How Being in the Crosshairs of the GOP Tax Plan Forces Progressive to Take Stock of Our Own Privilege

As most of us who have reviewed the proposed tax plan have now realized, the changes are pointedly directed at the upper middle class – specifically, those who didn’t vote for Donald Trump.

The elimination of the State Tax deduction, for just one example, hurts only those people who live in high-tax states, such as New York and California, the heart of blue America.

The corporate tax cuts even more pointedly disadvantage the upper middle class intellectual class. C corporations – like the big ones on the stock market – all get tremendous tax breaks.

S corporations, on the other hand – the small businesses and sole proprietorships owned by regular people – get much, much smaller deductions. Not only that, but S corporations run by white collar college graduate professionals, such as consultants, doctors, lawyers, architects, accountants, engineers, web developers are specifically excluded from the cuts. No, the S corporation tax cuts apply only to real, hands-on small businesses like plumbers, landscapers, carpenters, and other more blue collar enterprises.

The owners and employees of startups – the vast majority of which are located in New York and the Bay Area – are also directly and specifically punished by the new plan, which requires they pay taxes on stock options whether or not they are ever exercised. So the employee of a startup has to pay taxes on options that may never actually be worth anything.

In short, super rich people get a tax break on their passive stock gains. Big corporations get permanent tax cuts. And particular members of the working class get at least some nominal attention. Businesses that earn less than $37,000 a year do better; businesses that earn more than $260,000 a year do better. But all those businesses in-between – the kind run by upper middle class – they get screwed.

In a final, overt swipe at those who tend to vote against Trump, the plan eliminates the exemption for interest paid on college loans. After all, if education is inversely proportional to Trump support, why not disincentivized it?

On a certain level, though, the whole plan is genius. It’s basically saying, you white upper middle class bleeding heart liberals care so much about equality? You teachers and lawyers and intellectuals want think of yourselves as aligned with the working class? You identify with them? Well, go live like them!

What makes you think your job as a doctor or lawyer deserves so much more compensation than that of a bricklayer or ditch digger? You identify with those workers? You want to march in the street for those workers? Well, now you can get paid like those workers. Let’s level that playing field, okay?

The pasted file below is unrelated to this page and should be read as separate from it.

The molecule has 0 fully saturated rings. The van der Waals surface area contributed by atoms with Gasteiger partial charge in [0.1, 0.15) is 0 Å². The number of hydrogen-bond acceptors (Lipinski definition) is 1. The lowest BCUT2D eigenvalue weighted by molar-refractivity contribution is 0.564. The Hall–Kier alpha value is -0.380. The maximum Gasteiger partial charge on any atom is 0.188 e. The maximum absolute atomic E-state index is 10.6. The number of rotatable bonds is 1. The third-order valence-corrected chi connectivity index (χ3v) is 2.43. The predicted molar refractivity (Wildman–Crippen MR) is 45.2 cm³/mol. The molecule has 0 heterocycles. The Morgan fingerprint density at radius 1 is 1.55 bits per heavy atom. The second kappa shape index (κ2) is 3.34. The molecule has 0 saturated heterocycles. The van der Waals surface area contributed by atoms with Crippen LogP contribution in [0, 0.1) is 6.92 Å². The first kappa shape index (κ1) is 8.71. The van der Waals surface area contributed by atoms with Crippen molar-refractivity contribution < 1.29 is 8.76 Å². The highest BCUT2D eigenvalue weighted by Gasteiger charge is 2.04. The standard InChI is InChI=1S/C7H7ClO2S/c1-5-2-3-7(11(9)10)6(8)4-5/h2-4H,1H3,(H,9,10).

Business millionaires and billionaires? We don’t count. (Private jet expenses are exempt under the new plan. Medical expense deductions are repealed.) Sure, if you want to be one of us, you can go into business and get rich. Even ultra-rich. That’s the American way. But if you want to go do some job, then you don’t get to be so comfortable. You can’t get wealthy as a professional. You can’t get rich as an employee – only as an entrepreneur. Not supporting institutions and government, but by tearing them down. Creative destruction. If you’re not willing to go to war and take those risks, then accept your fate: you don’t deserve to be rich.

It’s a self-interested, cynical, and politically vengeful stance. And the tax plan won’t even accomplish what it claims it’s doing. But it does force those of us well-meaning liberal members of the upper middle class to examine our own privilege.

We want to do social justice careers, but we also want to get paid $100,000 a year or more to do them. We want to call ourselves members of the middle class, but we want to earn more money than most of them. At least the Republicans are being direct about the cut-throat, dog-eat-dog landscape they’re endorsing.

Compared to them, we progressives verge on hypocrisy. We hide our wealth and privilege the way the hippies did at Woodstock. No, we’re not members of the 1% that currently owns half the world’s wealth. And taking our money away may not make any real difference to wealth disparity compared with taxing corporations or the ultra-wealthy just a teeny bit more.

But those of us who are arguing for a more equally distributed economy had better think about exactly how we want to object to being the first ones on the chopping block.

(This piece was adapted from my latest monologue on the TeamHuman show.)